Medical expenses, especially from unexpected emergencies, can take a serious chunk of your household budget and income. Fortunately, the Internal Revenue Service gives you some relief by making some of these medical expenses deductible on your tax return. However, you need to understand which medical and dental expenses are deductible and how you can take advantage of this tax deduction.
We explain how to use IRS Publication 502 to calculate your medical deductions and give you guidance on which expenses are deductible and which are not.
How to Claim the Medical Expenses Deduction
Medical and health care expenses are only deductible in the year you pay them. You must itemize your deductions to claim a medical expenses deduction. This means that you cannot take the standard deduction. Therefore, you can only claim a medical expenses deduction when your total itemized deductions are greater than the standard deduction.
These are the steps to follow if you itemize. You have to use Form 1040 and attach Schedule A.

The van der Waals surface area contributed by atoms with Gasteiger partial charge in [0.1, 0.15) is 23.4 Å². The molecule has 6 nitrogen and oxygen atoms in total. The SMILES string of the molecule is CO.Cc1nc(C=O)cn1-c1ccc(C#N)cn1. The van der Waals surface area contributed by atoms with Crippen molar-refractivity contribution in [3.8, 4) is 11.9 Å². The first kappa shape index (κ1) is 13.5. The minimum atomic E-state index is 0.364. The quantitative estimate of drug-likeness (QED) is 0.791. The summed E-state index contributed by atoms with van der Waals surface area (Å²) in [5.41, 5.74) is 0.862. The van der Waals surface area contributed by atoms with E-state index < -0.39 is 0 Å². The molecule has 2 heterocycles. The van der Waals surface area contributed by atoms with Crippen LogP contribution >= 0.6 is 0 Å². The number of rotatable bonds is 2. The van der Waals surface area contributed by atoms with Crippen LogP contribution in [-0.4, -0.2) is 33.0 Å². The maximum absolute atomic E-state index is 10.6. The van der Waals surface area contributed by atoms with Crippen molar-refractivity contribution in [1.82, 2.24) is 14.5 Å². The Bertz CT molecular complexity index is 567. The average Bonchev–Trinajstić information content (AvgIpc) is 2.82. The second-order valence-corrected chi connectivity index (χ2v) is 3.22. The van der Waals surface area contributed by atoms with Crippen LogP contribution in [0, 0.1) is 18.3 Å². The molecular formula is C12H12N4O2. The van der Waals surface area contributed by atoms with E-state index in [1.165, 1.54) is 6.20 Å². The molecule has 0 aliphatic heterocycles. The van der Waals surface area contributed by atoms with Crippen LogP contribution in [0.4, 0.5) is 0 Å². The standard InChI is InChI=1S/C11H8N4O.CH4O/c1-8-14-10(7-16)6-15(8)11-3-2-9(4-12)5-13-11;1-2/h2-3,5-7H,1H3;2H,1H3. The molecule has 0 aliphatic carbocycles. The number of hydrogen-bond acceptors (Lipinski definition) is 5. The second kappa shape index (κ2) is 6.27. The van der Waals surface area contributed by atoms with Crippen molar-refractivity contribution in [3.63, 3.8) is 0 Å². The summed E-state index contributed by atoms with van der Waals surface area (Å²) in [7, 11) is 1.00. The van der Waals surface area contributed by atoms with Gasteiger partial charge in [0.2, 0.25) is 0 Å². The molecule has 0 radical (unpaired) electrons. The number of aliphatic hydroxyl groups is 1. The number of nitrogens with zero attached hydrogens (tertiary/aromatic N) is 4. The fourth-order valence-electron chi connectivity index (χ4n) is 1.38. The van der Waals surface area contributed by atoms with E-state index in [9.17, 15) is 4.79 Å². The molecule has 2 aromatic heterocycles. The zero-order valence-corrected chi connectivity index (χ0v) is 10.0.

- Enter the total medical expenses that you paid during the year on line 1 of Schedule A.
- Enter your adjusted gross income from Form 1040 on line 2.
- Calculate 7.5 percent of your adjusted gross income and enter on line 3.
- Take the difference between your total medical expenses and 7.5 percent of adjusted gross income and enter on line 4.
If this excess of medical expenses above the 7.5 percent threshold plus your other itemized expenses is greater than the standard deduction, you should itemize. If this total figure for deductions is less than the standard deduction, you would not itemize.
How to Calculate the Medical and Dental Expense Deduction
You can only deduct the unreimbursed medical expenses that exceed 7.5 percent of adjusted gross income as reported on your income tax return Form 1040.
Let’s take an example. Suppose you have an adjusted gross income of $50,000. Your medical expenses would have to add up to more than $3,750 ($50,000 X .075) before you could start taking any deductions. And then, you could only deduct the amount above $3,750.